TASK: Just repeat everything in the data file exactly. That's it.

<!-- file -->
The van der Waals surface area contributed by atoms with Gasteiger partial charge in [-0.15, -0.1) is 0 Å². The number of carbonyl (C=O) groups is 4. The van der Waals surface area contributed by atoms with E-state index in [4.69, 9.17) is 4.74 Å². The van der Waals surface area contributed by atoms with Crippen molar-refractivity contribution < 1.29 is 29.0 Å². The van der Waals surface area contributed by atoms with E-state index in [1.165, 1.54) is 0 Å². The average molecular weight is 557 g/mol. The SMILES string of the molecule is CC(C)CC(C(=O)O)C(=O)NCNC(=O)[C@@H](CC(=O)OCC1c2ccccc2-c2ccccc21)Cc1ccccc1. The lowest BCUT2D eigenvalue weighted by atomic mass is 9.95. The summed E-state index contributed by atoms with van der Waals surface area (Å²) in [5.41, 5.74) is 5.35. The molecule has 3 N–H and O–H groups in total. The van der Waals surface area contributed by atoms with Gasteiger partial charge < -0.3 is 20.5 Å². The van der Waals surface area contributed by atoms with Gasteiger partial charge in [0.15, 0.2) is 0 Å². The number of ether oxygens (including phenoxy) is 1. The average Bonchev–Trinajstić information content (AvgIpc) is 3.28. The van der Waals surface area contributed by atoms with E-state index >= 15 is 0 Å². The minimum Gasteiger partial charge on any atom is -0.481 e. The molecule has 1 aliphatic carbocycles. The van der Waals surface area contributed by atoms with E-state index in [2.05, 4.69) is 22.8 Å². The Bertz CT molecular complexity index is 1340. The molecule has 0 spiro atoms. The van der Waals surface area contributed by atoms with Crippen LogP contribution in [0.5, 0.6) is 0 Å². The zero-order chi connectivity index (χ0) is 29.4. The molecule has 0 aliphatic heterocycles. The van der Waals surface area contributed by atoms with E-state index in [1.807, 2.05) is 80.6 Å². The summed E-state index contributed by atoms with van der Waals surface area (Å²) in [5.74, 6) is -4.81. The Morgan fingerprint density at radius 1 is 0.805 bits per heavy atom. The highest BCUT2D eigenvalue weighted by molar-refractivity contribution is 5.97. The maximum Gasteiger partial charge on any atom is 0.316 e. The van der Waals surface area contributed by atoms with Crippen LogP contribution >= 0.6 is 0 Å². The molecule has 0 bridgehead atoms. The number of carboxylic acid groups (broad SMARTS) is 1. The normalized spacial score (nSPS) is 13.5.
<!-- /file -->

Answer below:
The van der Waals surface area contributed by atoms with Gasteiger partial charge in [-0.15, -0.1) is 0 Å². The number of carbonyl (C=O) groups is 4. The van der Waals surface area contributed by atoms with E-state index in [4.69, 9.17) is 4.74 Å². The van der Waals surface area contributed by atoms with Crippen molar-refractivity contribution < 1.29 is 29.0 Å². The van der Waals surface area contributed by atoms with E-state index in [1.165, 1.54) is 0 Å². The average molecular weight is 557 g/mol. The SMILES string of the molecule is CC(C)CC(C(=O)O)C(=O)NCNC(=O)[C@@H](CC(=O)OCC1c2ccccc2-c2ccccc21)Cc1ccccc1. The lowest BCUT2D eigenvalue weighted by atomic mass is 9.95. The summed E-state index contributed by atoms with van der Waals surface area (Å²) in [5.41, 5.74) is 5.35. The molecule has 3 N–H and O–H groups in total. The van der Waals surface area contributed by atoms with Gasteiger partial charge < -0.3 is 20.5 Å². The van der Waals surface area contributed by atoms with Gasteiger partial charge in [0.15, 0.2) is 0 Å². The number of ether oxygens (including phenoxy) is 1. The average Bonchev–Trinajstić information content (AvgIpc) is 3.28. The van der Waals surface area contributed by atoms with E-state index >= 15 is 0 Å². The minimum Gasteiger partial charge on any atom is -0.481 e. The molecule has 1 aliphatic carbocycles. The van der Waals surface area contributed by atoms with E-state index in [2.05, 4.69) is 22.8 Å². The Bertz CT molecular complexity index is 1340. The molecule has 0 spiro atoms. The van der Waals surface area contributed by atoms with Crippen LogP contribution in [0.5, 0.6) is 0 Å². The zero-order chi connectivity index (χ0) is 29.4. The molecule has 0 aliphatic heterocycles. The van der Waals surface area contributed by atoms with E-state index in [1.807, 2.05) is 80.6 Å². The summed E-state index contributed by atoms with van der Waals surface area (Å²) in [5.74, 6) is -4.81. The Morgan fingerprint density at radius 1 is 0.805 bits per heavy atom. The highest BCUT2D eigenvalue weighted by molar-refractivity contribution is 5.97. The maximum Gasteiger partial charge on any atom is 0.316 e. The van der Waals surface area contributed by atoms with Crippen LogP contribution >= 0.6 is 0 Å². The molecule has 0 bridgehead atoms. The number of carboxylic acid groups (broad SMARTS) is 1. The normalized spacial score (nSPS) is 13.5.